If I had a preschooler, and I knew that the teachers and staff at that school or facility were completely vaccinated, I would feel fine sending my child. Again that's a personal decision for me to make, I'm not saying that you know everybody should fall in line, but that's me putting myself in a position based on what I know.
Q: If all of the adults in a three-family pod are vaccinated, what level of risk would there be for a newborn to be outside of them, hiking and just being outside.
A: Again acknowledging that there's no total risk elimination as of yet, that that’s about as safe of a situation as I can conceive of. I would want to make sure that when the parents are around other people who aren’t vaccinated, that they’re still taking precautions.
Q: I’m seeing that daycares and preschools won’t disclose the percentages of staff that have been vaccinated. This makes it so hard to decide if it’s safe to return—I guess we just have to hope the majority have chosen to get vaccinated?
A: Yes, that’s definitely a pickle. It’s technically a HIPAA violation for the school to disclose that information.
Q: Will it be safe for my child to get vaccinated?
A: I realize there’s a lot of concern around vaccines in general. Knowing what I know, and doing the research that I’ve done, I fully endorse and support every vaccine that we recommend for kids. I believe 100 percent that they’re safe, and I believe that the coronavirus vaccine is 100 percent safe. I know a lot of people are worried that the drug was rolled out too quickly, but it’s important to remember that the original SARS epidemic that hit us allowed us to have a baseline of research done. Not to mention the fact that viral vaccines aren’t new. The speed is just reflective of the fact of mobilizing a global community of scientists around a shared common goal—this is the amazing thing that we can come up with.
Q: If a breastfeeding mom gets the vaccine, what about pumping milk and giving that to an older child? Will that be beneficial as well?
A: I don’t think that it would be beneficial. The breastmilk that potentially contains antibodies wouldn’t necessarily help because you don’t know how much you’d have to give the older child in order to impact the child in a meaningful way.
Q: Can we plan travel for this Summer or for next Winter?
A: I’m sure most of you have had to cancel trips and vacations to see loved ones. We’re right there with you. It’s been a huge bummer—we can’t wait to travel and see folks! I think the trend so far is really good in terms of vaccines and number of daily cases. The very best thing we can do is to continue to vaccinate folks. We’re unlikely to be at that herd immunity point until 80-90 percent of people have had the vaccine. We won’t be there by the summer, but certainly expect that June, July, August, will be better now. Maybe make sure travel insurance is there and you have a backup plan. I would be shocked if we get to next winter and there’s still substantial travel restrictions in place.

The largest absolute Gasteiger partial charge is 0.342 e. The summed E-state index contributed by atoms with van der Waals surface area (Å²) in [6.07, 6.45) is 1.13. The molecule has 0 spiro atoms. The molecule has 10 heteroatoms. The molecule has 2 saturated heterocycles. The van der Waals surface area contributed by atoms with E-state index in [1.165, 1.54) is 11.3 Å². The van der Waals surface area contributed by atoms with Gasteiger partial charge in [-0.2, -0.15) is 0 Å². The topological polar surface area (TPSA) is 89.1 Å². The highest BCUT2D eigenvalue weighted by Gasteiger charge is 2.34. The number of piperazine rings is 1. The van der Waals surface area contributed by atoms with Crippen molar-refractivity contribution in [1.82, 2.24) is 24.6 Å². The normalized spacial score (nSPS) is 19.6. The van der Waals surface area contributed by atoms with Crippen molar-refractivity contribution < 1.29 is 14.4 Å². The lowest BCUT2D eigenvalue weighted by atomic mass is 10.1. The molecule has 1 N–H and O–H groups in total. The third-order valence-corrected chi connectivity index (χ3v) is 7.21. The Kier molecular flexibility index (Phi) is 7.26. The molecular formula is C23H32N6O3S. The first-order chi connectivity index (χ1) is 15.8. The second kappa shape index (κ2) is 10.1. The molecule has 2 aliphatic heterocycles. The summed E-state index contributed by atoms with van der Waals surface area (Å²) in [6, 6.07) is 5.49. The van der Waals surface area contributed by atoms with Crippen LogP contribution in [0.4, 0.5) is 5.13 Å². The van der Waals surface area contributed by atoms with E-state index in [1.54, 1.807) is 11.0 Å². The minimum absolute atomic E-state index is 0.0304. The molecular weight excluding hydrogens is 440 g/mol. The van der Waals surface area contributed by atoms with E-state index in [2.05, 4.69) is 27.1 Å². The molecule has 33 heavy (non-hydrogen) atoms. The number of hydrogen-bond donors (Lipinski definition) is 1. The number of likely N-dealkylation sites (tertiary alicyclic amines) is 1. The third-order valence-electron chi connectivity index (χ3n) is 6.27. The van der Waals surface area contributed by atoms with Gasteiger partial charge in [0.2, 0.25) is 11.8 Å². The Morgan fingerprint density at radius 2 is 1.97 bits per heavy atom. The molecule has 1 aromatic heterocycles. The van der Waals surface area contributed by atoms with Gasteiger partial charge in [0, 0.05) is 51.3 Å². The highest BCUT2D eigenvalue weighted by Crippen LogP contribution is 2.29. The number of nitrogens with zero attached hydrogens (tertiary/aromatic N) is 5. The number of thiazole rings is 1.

Q: Is sharing an outdoor dining table outdoors considered socially distanced?
A: It is if you can maintain that six feet distance.
Q: I’m a teacher in a preschool environment that’s in-person. How important is it to continue disinfecting every single piece of material?
A: That’s a great question. If it were me, I’d say as long as all of the adults in the preschool are vaccinated, it’s probably ok to reduce the super intensive cleaning to just high touch-points for kids. Going back to standard hand-washing and standard cleaning you would ordinarily practice should be OK.
Q: What is the effect on children’s immune systems if there’s continued use of disinfectants in children’s environments?
A: That’s a great question, although not a new one. That question has been raised in a lot of different areas in medicine. There is a “clean hypothesis.” It’s a hard thing to study so it’s never been definitively demonstrated, but there is a belief that there’s more food allergies, more eczema cases, etc is because there’s more cleaning and sanitizing. I don’t have enough information to make a strong opinion on it. There’s definitely a balance between cleaning enough and not too much. My hope would be that as the adults in school settings are vaccinated, that we can take steps back to normal cleaning standards. It’s worth considering and keeping in mind. The benefits of cleaning for COVID outweigh the potential risks right now.
Q: As more vaccines come to market, what are your thoughts concerning one over the other?
A: This is a great question. People perceive one vaccine as being “better” than another. The important thing to keep in mind is the difference between the efficiency on paper and the “real world” effect. A 50-60% effective vaccine would have been phenomenal—the best the flu vaccine does in any given year is 40-50%. I think the same logic applies.
The best vaccine is the one you can get. I feel great about all three of them, Pfizer, Moderna and Johnson and Johnson. Get shots in arms, let’s just get shots in arms.
Q: What are your thoughts on air travel for infants this summer?
A: There was a study on coronavirus vaccine transmission in airplanes, and it was found that it’s reasonably safe mostly in part to the high filtration rate in airplane air. I would say there’s probably not likely to be a huge difference traveling with an infant on a plane as there would be any other time. It’s always a good idea to make sure babies have at least one round of vaccines before they travel on a plane. Also knowing that nothing is ever zero percent, it’s relatively safe to do—especially if you keep a blanket over the carrier, making folks aren’t touching the kiddo, etc.
Q: When will vaccines be available for kids?
A: It’s an ever-evolving thing. I suspect 12+ will be available sometime this Summer to Fall. Younger kids, probably not until 2022.